by Rebecca Diederichs
Before 1924, it was assumed that ours was the only galaxy. We drifted in an orderly fashion along a well-worn route amidst a cosmic flurry and, although frightening in its vastness, there was some comfort in its relative familiarity. Then, in the year of 1924, American astronomer Edwin Hubble disrupted that calm reserve. By comparing the luminosity of stars nearby with those so far away they appeared fixed, he determined that there might be at least nine other galaxies. Astronomers wondered about stars in these newfound galaxies. They had already observed that stars emitted coloured light but now it seemed the colour was significant. Red meant that stars were travelling away from us, while blue were advancing towards us. So many stars and of them none as fixed as they seemed to be when we looked at them. Suddenly that comforting familiarity was challenged. In fact, the galaxies were expanding and contracting, as we watched.
It is rare to find a clear view of the stars in the city. No surprise there in that statement - it’s practically an urban slogan. What is surprising is our determination to look up in the hopes that the murk will miraculously disappear and the streets fill with celestial light. One day in August 2004 the power cut out across the Eastern seaboard. I was up north at a cottage, so missed out on the experience of a city gone quiet and dark. But even in cottage country, as the transformers shut down, the noise of electricity and artificial light rang in my ears. The sudden quiet became infinite. As day slipped away into night the lake blackened, the sky grew gigantic and all we wanted to do was keep on looking up.
Yael Brotman’s print installation Black and White Seeking Azure is about curiosity, exploration, examination and looking up. Two grids of etchings constitute two women peering upwards. Suspended between them is an azure-blue sky. Another grid of copper etching plates, used for creating her prints, complete the installation. One of the women wears glasses. With her brow furrowed, her eyes squinting against the light, she concentrates. A replicated portion of her brow is positioned alongside its twin, emphasizing her focus, her wonderment. A tattoo of holes outlines each profile. Brotman has described these points as allusions to both the past: a reference to the puncture points used to transfer medieval cartoon drawings onto plaster walls, and the present: voluntary and involuntary marks inflicted on the body. The systematic mark making describes the past as a correlation of scientific exploration and the age-old patterns for seeking answers; the present a narrative of one’s physical psyche. The colour of the tracery on the women’s faces is the same azure-blue of the sky; constellations form, bearing witness to the wonders of looking. The copper etching plates compliment the printed works. Severed from their logical arrangement they become abstract renderings that simultaneously elude and absorb interpretation. Evidence of her process, they read as a metaphor for considering the movement of time. They also visually pulse like eerie nebulae in far-off galaxies. Brotman offers these physical matrices as templates for the limitless exploration of the infinite sky and the boundaries of space.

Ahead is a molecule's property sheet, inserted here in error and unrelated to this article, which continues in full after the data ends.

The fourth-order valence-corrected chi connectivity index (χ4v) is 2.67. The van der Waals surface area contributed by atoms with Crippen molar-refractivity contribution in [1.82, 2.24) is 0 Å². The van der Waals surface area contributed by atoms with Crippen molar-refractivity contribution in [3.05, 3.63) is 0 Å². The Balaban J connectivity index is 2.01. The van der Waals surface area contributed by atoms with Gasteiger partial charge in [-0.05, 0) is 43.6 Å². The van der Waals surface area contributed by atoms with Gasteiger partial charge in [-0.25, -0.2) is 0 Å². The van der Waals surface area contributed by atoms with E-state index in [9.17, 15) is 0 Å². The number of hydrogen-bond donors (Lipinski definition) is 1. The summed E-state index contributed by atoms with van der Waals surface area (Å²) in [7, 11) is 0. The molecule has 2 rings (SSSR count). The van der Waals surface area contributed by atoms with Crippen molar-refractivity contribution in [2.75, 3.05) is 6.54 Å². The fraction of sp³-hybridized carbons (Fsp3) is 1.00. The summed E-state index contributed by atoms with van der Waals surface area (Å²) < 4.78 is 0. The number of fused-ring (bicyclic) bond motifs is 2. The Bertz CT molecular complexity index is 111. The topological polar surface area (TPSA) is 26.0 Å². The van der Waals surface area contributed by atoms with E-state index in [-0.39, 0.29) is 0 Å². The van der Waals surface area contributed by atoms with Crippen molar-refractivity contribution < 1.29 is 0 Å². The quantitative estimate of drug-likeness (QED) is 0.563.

And what of those red stars racing away and the blue-shifted stars advancing towards us? “Endlessness is certainly appealing.” This is Laurie Anderson’s reference to the prospect of writing an epic poem, but I deliberately grab this quote because it opposes what we most often feel: endlessness can be terrifying. Laying down on a damp old dock and staring upwards makes your head spin. Not just because of optics but because you can’t ever fully grasp the edges of that vast space above you. What if we could poke our fingers through the holes burned into the sky by each star? Would we be able to describe what’s on the other side: the heat of the stars approaching? Or perhaps there would only be a chill lingering from those moving away. Brotman’s two women, with their inquiring, concentrating expressions look to the azure-blue sky and there is comfort in their determination to keep on looking, up.
Stephen Hawking, A Brief History of Time, (Bantam Books, 1996) 38.
“Laurie Anderson,” UH Hilo Performing Arts Center, 2006, University of Hawaii. November 3, 2006.